The Japanese caught on quickly though, and as soon as they saw the planes coming through the cloud openings, they would start shooting. To counteract this, the pilots "started to avoid the breaks in the clouds and dive directly through the thick bank of fog." Some of the planes were so shot up that they sunk immediately upon landing. Others used the local school's supply of pencils to fill in the bullet holes, presumably before heading back out.

Eventually, the Americans were able to get some bombers to the islands; they still faced the same fog, but without the relative maneuverability of the PBYs. To compensate, the pilots had

to fly in low over the water at thirty to forty feet. This broke the cardinal rule of aviation that a pilot should always maintain a high altitude to avoid crashing into ground obstacles and provide a safety net in case the plane has technical problems.

At such a low level, the pilot, who was also in charge of pushing the button to drop the bomb, had to gauge it just right so the bomb would skip across the water like a stone, hitting ships and seaplanes. [Colonel Eareckson] also developed a four-and-a-half second delay fuse for the bombs so the pilot had enough time to pull up and get away before it blew up.
Good Lord! Can you imagine? As exciting as that stuff is, this isn't just a story about the heroics of our soldiers during this battle. It is also the story of the Aleuts, some of whom were detained by the Japanese for several years in Prisoner of War camps and many of whom were evacuated from their homes with nothing, sent to encampments with appalling conditions--abandoned structures made of rotted wood, contaminated drinking water, no indoor plumbing, unsafe electrical wiring, no medical supplies, and no supplies with which to make the needed repairs to their camps. Later, when the Aleuts were finally allowed to return home, they often returned to nothing, villages that had been bombed or burned and homes that had been looted by the soldiers who had been stationed there. The evacuations were mandatory and while some lives were certainly saved from enemy attack, there were arguably many more lives lost due to the poor conditions in the camps. As it turns out, the evacuations were only mandatory for the Aleuts on the islands, not the white people.  The book doesn't give any explanation as to why this was the case, and while it's possible that the motives were noble (an effort to protect native people from the dangers of battle?), it's hard not to be a little cynical. The American government did finally make an official apology and reparations to the Aleuts as well as to the Japanese-Americans who had been rounded up in internment camps during the war, but many would agree that it was too little too late.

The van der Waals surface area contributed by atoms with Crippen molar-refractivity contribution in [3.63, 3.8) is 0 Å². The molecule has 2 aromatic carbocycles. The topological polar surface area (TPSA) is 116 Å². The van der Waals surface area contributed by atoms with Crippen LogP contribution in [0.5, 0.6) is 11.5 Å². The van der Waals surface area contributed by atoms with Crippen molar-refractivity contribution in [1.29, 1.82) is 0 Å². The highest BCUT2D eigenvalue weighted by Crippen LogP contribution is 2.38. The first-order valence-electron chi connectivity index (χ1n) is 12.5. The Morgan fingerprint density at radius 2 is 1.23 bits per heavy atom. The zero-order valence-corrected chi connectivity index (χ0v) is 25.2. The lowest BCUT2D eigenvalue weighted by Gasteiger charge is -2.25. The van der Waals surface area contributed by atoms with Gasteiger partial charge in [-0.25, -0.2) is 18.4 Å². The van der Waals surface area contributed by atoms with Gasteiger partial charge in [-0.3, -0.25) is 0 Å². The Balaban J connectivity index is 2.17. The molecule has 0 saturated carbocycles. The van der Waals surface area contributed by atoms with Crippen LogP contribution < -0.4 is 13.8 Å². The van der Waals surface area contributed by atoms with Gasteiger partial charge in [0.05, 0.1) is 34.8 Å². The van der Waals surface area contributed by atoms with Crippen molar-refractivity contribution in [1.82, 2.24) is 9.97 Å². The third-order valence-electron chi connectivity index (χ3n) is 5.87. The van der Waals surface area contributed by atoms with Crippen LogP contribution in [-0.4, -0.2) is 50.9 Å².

I would definitely recommend this book to young readers and adults alike. Just be aware that it is written with younger audiences in mind--at first I was mildly turned off because I felt like things were a little dumbed-down, but when I realized that the intended audience may just be learning about war in general, WWII specifically, the military, different countries, etc., I felt like the writing was appropriate.

One thing that I have mixed feelings about is the sanitization of some of the quotes. For example, Charlie House, an American POW, says, "If there had been an invasion, the Jap[anese] would have killed every one of us." You know as well as I do that he probably didn't say "Japanese." This edit appears numerous times throughout the book, and I'm curious as to what you librarian/teacher/parent types think about this. Would it have been better to leave in the original language and explain that at the time it was common for Americans to use a derogatory term when referring to the Japanese and that today it is no longer acceptable, or is it better to just clean it up?

The only other minor criticism I have is about the maps in the book. I felt like some of them could have been more relevant. Occasionally there were places referenced that weren't shown on the map that had just been introduced. Also, be aware that some of the maps appear to be copies of actual strategy maps, showing enemy locations, which were, not-surprisingly, labeled in a rather non-politically-correct, not-sanitized-for-publication fashion.

*Breakdown of American casualties:
549-Killed in combat
1,200-2,100-Casualties due to trench foot, exposure, friendly fire, etc. I can't find consistent numbers, but sources generally seem to agree that the figure lies somewhere between 1,200 and 2,100.

Friday, August 10, 2012

What I'm Reading Now--Blood, Bones & Butter: The Inadvertent Educaion of a Reluctant Chef

Blood, Bones & Butter: The Inadvertent Education of a Reluctant Chef by Gabrielle Hamilton--I think I first heard about this book over at Books On The Nightstand. Michael loved it (his review starts at 18:02), and I'm sure I heard or read other good things about it, but every time I thought about adding it to my TBR list, I'd hesitate--I wasn't quite sure if it was something I'd be interested in or not. Well, I finally saw it on display at my library one day and figured I'd check it out. I'm so glad I did--I loved it!